The Book, Cat, & Cat Book Lovers Almanac

of historical trivia regarding books, cats, and other animals. Actually this blog has evolved so that it is described better as a blog about cats in history and culture. And we take as a theme the advice of Aldous Huxley: If you want to be a writer, get some cats. Don't forget to see the archived articles linked at the bottom of the page.

February 1, 2016

February 1, 1962

This sure looks like Takashi Murakami (February 1 1962).  I mean the figure could be a self-portrait of this major Japanese artist.

I say that confidently, for we have another of his works with which to compare it. And they nicely introduce the characteristic style of his called "superflat."

Here is an excerpted  review of a 2013 show of his art in Los Angeles

In the realm of Takashi Murakami's latest artwork, the road to enlightenment—Buddhism's storied Eightfold Path—looks something like Oz, a world that's both deceptively vibrant and demonically charming. Murakami's "Arhat," now at Blum & Poe gallery in Los Angeles. presents a landscape painted in psychedelic hues and sculpted in gleaming metals. In addition to the smiling flowers and brooding skulls that have become the prolific artist's trademark imagery, decrepit monks confronting death populate "Arhat"'s terrain.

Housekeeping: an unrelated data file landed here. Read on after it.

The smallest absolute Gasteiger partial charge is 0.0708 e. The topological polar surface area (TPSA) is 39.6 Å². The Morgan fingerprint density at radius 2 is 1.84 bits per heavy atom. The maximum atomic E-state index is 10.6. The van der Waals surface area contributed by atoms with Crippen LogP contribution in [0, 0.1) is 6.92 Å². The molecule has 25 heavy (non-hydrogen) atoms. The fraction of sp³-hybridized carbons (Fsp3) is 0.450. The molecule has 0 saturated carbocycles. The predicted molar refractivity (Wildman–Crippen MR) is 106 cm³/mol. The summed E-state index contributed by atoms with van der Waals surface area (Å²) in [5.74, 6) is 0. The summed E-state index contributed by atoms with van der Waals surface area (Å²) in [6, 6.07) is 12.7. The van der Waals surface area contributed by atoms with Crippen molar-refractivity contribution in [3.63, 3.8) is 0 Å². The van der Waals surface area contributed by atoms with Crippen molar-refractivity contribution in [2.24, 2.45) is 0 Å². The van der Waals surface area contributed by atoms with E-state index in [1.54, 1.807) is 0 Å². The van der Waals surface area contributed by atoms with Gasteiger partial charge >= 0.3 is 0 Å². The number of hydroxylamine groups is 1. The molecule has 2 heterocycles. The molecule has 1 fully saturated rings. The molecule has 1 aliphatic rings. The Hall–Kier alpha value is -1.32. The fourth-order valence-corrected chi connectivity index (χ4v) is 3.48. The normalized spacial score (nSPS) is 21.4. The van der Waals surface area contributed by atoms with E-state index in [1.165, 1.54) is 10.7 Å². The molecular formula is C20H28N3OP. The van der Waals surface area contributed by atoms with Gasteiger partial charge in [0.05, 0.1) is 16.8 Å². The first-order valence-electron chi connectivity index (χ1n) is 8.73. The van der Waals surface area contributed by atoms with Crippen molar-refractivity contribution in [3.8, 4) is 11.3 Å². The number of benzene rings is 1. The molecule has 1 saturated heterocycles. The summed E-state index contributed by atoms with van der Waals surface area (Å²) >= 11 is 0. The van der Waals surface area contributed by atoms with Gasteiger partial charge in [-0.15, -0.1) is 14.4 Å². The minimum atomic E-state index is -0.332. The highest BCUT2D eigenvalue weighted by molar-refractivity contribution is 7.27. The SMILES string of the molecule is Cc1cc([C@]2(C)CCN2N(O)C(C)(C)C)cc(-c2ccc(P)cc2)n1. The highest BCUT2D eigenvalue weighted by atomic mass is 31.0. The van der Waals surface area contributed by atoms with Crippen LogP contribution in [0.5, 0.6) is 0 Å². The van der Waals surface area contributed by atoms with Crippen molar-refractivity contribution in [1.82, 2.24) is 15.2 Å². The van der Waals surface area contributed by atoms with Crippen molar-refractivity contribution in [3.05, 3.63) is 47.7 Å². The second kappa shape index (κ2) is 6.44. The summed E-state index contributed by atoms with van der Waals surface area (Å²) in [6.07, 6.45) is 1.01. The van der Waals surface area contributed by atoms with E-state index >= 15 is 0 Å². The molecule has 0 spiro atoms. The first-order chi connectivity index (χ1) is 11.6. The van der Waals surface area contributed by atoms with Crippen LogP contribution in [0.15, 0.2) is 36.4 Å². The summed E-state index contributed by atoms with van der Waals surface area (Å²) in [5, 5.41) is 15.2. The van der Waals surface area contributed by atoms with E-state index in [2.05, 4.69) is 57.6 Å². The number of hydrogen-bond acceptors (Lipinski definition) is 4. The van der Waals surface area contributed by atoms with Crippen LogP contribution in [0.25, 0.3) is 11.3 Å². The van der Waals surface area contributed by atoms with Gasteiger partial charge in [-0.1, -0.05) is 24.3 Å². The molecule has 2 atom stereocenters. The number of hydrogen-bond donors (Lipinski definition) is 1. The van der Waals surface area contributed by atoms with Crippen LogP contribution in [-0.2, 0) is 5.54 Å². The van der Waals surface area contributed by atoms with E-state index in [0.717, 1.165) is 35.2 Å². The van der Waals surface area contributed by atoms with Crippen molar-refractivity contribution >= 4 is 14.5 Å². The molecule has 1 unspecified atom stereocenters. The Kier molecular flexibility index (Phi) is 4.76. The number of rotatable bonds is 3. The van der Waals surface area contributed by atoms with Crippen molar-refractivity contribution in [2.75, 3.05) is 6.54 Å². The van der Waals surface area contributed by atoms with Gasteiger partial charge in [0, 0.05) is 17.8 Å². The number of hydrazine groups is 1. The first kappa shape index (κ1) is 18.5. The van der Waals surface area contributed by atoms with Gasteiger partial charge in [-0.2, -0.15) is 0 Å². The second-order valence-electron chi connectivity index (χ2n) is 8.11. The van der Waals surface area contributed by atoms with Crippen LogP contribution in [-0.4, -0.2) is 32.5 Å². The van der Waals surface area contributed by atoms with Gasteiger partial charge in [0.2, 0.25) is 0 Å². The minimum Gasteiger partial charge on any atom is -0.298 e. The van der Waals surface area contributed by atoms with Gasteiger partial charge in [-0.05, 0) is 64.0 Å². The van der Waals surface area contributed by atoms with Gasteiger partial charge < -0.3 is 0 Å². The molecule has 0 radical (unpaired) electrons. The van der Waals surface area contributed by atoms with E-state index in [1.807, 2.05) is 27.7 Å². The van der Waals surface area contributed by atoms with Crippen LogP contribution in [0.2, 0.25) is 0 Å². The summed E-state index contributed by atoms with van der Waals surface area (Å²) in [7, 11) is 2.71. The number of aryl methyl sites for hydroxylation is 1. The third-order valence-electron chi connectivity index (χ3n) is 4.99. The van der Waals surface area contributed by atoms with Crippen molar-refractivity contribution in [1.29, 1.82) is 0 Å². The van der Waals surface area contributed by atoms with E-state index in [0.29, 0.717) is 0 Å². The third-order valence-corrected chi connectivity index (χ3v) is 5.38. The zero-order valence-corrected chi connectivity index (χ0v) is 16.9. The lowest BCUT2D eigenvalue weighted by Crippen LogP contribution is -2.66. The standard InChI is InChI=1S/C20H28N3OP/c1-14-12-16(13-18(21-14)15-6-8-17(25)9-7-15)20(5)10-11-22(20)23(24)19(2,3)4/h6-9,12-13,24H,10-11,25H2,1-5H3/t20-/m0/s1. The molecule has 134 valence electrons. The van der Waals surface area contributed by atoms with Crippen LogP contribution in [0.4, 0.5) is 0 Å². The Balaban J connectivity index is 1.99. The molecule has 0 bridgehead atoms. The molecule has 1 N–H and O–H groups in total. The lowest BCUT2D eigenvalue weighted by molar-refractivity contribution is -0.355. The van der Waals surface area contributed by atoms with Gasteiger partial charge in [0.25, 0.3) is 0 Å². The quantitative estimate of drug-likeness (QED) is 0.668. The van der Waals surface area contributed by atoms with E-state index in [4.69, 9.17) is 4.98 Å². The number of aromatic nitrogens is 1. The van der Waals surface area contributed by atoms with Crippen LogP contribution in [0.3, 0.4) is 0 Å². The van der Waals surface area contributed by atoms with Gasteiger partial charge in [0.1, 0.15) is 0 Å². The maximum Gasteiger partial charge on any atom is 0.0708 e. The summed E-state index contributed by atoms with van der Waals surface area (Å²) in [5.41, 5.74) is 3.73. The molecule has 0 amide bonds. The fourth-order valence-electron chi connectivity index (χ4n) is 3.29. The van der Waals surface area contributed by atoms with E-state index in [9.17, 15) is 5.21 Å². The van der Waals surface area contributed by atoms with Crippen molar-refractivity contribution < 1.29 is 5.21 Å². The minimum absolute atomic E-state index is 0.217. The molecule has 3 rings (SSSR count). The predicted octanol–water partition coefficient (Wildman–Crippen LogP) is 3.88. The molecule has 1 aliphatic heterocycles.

The exhibition ...­ is both a continuation of the artist's signature "superflat" aesthetic, which irreverently flouts distinctions between "high" and "low" art, and a marked departure from the Murakami brand. It's nearly impossible not to recognize a Murakami piece: from Louis Vuitton handbags and the cover of Kanye West's Graduation, to a collaboration with Pharrell Williams for Art Basel, Murakami's name has become synonymous with contemporary Pop.

But with "
Arhat," the artist's first show in Los Angeles in five years, Murakami takes a more solemn look at mortality. The figure of the arhat—the Sanskrit term for "one who has achieved enlightenment"—has been used to depict spiritual transcendence over suffering throughout the ages.....

Gallerist Timothy Blum says Murakami's recent use of the arhat iconography continues in the Kazunobo tradition. "The incredibly detailed images of pain and chaos resonated with the people who experienced the devastation of the earthquake," Blum says. "Following the tsunami and the nuclear disaster of March 2011, Murakami felt a similar affinity toward the image and symbolism of the
arhat." Last week, Murakami also debuted his first live action film, Jellyfish Eyes, which presents the narrative of young boy's life in post-Fukushima Japan.

Echoing the Buddhist statuary found in the artist's native Japan, the monumental sculptures included in
Arhat are among the show's most striking pieces. Flame of Desire—Gold, 2013 depicts a massive, mirrored skill enveloped in flames—an invitation for the viewer to confront mortality on a large scale.

Takashi Murakami in his blend of high and low culture reminds one of Jeff Koons, except of course Murakami is original and intelligent.

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